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Old 10-07-10, 04:54 AM   #1
remotelocal
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wheel out of whack (untrue) again...

wheel out of whack (untrue) again...

hey all, just wondering if anyone else suffers from this as i'm trying to ascertain if it's the way i ride and the surfaces that are doing it, or whether i need to look at the wheel itself, but after having my gios road bike fully serviced last week, which included truing the wheels, my back wheel has enough variation in it's spin to actually rub the brake pad by the time i got home tonight. i've done 4 x 20km commutes and a 60km series of hills last weekend, and the roads aren't perfect but i'm dumbfounded to see the wheel back in wobble mode.

i cross a few sets of train-tracks each way to and from work, and there are a few pretty rough areas of sealed/poorly maintained roads on the same ride, that are a bit jarring at speed but its not like i've been hitting gutters or anything.

i weigh 76kg so i know i'm not putting undue stress on the wheels! is this likely a result of the roads, or is it a common symptom for a wheel to lose it's true again and again when something in particular is wrong? ie. could new spokes fix it?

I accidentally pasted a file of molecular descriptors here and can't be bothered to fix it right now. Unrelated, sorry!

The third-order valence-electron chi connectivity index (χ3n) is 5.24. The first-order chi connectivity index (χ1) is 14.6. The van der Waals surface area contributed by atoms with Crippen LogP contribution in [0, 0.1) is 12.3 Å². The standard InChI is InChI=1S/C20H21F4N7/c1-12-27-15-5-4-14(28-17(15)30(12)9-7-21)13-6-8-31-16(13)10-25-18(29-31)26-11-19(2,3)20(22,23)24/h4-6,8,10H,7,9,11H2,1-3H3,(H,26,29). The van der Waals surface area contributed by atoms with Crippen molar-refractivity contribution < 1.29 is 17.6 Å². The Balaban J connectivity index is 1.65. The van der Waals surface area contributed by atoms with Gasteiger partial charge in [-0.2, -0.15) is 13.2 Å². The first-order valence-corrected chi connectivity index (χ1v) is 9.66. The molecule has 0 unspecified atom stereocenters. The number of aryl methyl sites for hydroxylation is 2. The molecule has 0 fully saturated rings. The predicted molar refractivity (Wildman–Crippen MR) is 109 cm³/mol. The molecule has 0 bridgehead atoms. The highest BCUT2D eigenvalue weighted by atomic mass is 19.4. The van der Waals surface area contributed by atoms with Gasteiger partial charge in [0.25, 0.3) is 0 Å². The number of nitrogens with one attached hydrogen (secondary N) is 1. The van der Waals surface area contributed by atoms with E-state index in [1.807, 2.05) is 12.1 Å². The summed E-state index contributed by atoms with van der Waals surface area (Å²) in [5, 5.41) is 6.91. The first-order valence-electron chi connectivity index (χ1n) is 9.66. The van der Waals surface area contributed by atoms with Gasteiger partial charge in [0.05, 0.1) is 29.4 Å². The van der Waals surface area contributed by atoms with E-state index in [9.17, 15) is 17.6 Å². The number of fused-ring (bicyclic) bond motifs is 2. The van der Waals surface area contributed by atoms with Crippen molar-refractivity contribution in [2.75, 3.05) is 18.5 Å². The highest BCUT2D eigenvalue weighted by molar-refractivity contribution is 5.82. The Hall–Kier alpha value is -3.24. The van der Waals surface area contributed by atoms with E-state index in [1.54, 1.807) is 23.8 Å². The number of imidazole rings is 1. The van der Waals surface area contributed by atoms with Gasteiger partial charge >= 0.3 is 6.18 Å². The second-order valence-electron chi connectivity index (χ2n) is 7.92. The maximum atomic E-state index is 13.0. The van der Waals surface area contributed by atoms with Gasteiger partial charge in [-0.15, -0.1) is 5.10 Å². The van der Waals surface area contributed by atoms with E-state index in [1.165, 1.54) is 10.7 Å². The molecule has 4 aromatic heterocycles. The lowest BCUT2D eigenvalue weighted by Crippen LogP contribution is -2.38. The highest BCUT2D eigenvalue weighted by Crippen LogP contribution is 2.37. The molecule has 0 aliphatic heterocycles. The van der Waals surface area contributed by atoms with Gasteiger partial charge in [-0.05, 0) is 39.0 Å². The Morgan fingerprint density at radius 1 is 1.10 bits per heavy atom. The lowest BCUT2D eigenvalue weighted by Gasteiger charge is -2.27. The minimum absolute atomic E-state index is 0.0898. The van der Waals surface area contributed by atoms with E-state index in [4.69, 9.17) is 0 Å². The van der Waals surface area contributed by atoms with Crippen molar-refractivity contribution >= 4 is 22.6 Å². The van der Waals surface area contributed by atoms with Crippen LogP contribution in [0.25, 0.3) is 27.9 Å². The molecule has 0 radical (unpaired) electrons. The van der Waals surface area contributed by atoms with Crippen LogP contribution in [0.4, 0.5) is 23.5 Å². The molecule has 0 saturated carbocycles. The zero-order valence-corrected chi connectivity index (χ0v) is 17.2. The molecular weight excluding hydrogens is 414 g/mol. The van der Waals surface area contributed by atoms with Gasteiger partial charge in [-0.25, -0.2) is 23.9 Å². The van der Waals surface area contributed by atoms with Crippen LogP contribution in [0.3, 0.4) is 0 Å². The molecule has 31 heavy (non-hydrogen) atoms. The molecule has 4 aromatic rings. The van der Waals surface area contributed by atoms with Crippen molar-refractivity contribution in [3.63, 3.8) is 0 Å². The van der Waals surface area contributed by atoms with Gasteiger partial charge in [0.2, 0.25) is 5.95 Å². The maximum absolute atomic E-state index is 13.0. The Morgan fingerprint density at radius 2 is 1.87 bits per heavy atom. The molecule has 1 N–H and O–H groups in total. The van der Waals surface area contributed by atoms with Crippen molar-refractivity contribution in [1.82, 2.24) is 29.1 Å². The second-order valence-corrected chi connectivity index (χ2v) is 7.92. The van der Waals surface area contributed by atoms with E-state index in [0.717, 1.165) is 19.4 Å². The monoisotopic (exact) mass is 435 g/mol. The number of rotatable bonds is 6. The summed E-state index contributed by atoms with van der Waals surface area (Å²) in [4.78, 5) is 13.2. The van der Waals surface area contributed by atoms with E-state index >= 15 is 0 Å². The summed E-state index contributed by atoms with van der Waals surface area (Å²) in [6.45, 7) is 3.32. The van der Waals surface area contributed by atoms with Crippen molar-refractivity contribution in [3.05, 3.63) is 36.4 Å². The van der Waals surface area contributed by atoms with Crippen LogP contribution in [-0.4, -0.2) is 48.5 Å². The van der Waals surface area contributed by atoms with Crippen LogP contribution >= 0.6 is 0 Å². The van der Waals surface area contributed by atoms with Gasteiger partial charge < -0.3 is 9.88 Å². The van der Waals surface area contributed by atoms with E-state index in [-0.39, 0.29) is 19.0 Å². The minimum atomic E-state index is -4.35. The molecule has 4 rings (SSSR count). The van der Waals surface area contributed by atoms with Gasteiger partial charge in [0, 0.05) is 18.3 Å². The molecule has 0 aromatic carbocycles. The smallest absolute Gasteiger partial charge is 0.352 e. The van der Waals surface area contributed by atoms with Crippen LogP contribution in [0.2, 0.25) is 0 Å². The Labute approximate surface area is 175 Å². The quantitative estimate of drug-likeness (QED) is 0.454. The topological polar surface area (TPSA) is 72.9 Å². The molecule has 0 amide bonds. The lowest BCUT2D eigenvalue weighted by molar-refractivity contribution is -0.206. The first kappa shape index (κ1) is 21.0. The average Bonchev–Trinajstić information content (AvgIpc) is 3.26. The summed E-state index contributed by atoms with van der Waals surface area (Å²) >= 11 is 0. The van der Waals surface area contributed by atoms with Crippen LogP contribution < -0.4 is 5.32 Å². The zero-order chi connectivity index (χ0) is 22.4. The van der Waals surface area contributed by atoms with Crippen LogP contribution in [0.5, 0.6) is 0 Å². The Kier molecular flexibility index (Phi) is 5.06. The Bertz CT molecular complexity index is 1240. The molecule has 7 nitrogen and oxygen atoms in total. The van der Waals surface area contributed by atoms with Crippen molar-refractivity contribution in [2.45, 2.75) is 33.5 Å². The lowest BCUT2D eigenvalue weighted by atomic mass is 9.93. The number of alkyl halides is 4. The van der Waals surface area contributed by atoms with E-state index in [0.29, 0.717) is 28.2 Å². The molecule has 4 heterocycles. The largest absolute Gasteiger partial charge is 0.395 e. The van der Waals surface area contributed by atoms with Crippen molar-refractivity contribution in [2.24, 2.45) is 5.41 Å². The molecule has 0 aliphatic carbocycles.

the wheels are ritchey aero pro rims on ritchey hubs. they're mid to late 90s.

thanks all,

andy

Last edited by remotelocal; 10-07-10 at 04:56 AM. Reason: added wheel brand
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Old 10-07-10, 05:18 AM   #2
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I don't know for sure (don't really know much that underpins wheel truing to be honest) but it might be the tensioning of the spokes. From the little I have read about the topic, if the wheel is trued without tensioning the spokes properly it won't take long to work itself out of true again. Properly tensioned you shouldn't have many issues.

Hopefully someone with a clue will let you know what's up though.
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Old 10-07-10, 05:56 AM   #3